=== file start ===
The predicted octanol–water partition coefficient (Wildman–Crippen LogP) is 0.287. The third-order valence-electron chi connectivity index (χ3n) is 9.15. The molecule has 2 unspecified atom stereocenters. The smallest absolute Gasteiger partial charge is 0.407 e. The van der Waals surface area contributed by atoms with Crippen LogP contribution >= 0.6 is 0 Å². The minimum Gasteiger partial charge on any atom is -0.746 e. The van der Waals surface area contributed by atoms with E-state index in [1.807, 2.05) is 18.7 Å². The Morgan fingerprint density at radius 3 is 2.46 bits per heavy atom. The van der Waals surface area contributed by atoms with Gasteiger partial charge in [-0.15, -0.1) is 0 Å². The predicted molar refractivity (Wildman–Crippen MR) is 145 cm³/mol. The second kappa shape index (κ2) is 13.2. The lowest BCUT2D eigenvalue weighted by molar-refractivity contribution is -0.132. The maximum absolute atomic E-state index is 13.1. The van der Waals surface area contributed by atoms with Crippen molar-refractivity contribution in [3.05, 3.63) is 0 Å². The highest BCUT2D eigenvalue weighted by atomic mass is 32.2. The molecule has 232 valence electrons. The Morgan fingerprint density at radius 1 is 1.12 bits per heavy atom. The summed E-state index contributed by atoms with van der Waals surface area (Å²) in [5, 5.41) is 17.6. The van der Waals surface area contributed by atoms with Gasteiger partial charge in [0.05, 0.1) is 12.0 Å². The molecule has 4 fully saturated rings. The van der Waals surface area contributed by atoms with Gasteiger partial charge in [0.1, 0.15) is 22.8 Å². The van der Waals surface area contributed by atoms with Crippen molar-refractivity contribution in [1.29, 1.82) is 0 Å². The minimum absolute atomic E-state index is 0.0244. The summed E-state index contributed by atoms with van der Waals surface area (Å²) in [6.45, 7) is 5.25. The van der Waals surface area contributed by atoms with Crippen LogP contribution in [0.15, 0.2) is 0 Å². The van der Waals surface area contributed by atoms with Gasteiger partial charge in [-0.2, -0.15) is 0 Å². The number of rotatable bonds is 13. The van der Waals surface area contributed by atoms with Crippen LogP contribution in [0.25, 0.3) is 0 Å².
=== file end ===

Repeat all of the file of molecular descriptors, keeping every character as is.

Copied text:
The predicted octanol–water partition coefficient (Wildman–Crippen LogP) is 0.287. The third-order valence-electron chi connectivity index (χ3n) is 9.15. The molecule has 2 unspecified atom stereocenters. The smallest absolute Gasteiger partial charge is 0.407 e. The van der Waals surface area contributed by atoms with Crippen LogP contribution >= 0.6 is 0 Å². The minimum Gasteiger partial charge on any atom is -0.746 e. The van der Waals surface area contributed by atoms with E-state index in [1.807, 2.05) is 18.7 Å². The Morgan fingerprint density at radius 3 is 2.46 bits per heavy atom. The van der Waals surface area contributed by atoms with Gasteiger partial charge in [-0.15, -0.1) is 0 Å². The predicted molar refractivity (Wildman–Crippen MR) is 145 cm³/mol. The second kappa shape index (κ2) is 13.2. The lowest BCUT2D eigenvalue weighted by molar-refractivity contribution is -0.132. The maximum absolute atomic E-state index is 13.1. The van der Waals surface area contributed by atoms with Crippen molar-refractivity contribution in [3.05, 3.63) is 0 Å². The highest BCUT2D eigenvalue weighted by atomic mass is 32.2. The molecule has 232 valence electrons. The Morgan fingerprint density at radius 1 is 1.12 bits per heavy atom. The summed E-state index contributed by atoms with van der Waals surface area (Å²) in [5, 5.41) is 17.6. The van der Waals surface area contributed by atoms with Gasteiger partial charge in [0.05, 0.1) is 12.0 Å². The molecule has 4 fully saturated rings. The van der Waals surface area contributed by atoms with Gasteiger partial charge in [0.1, 0.15) is 22.8 Å². The van der Waals surface area contributed by atoms with Crippen molar-refractivity contribution in [1.29, 1.82) is 0 Å². The minimum absolute atomic E-state index is 0.0244. The summed E-state index contributed by atoms with van der Waals surface area (Å²) in [6.45, 7) is 5.25. The van der Waals surface area contributed by atoms with Crippen LogP contribution in [0.15, 0.2) is 0 Å². The van der Waals surface area contributed by atoms with Gasteiger partial charge in [-0.2, -0.15) is 0 Å². The number of rotatable bonds is 13. The van der Waals surface area contributed by atoms with Crippen LogP contribution in [0.25, 0.3) is 0 Å².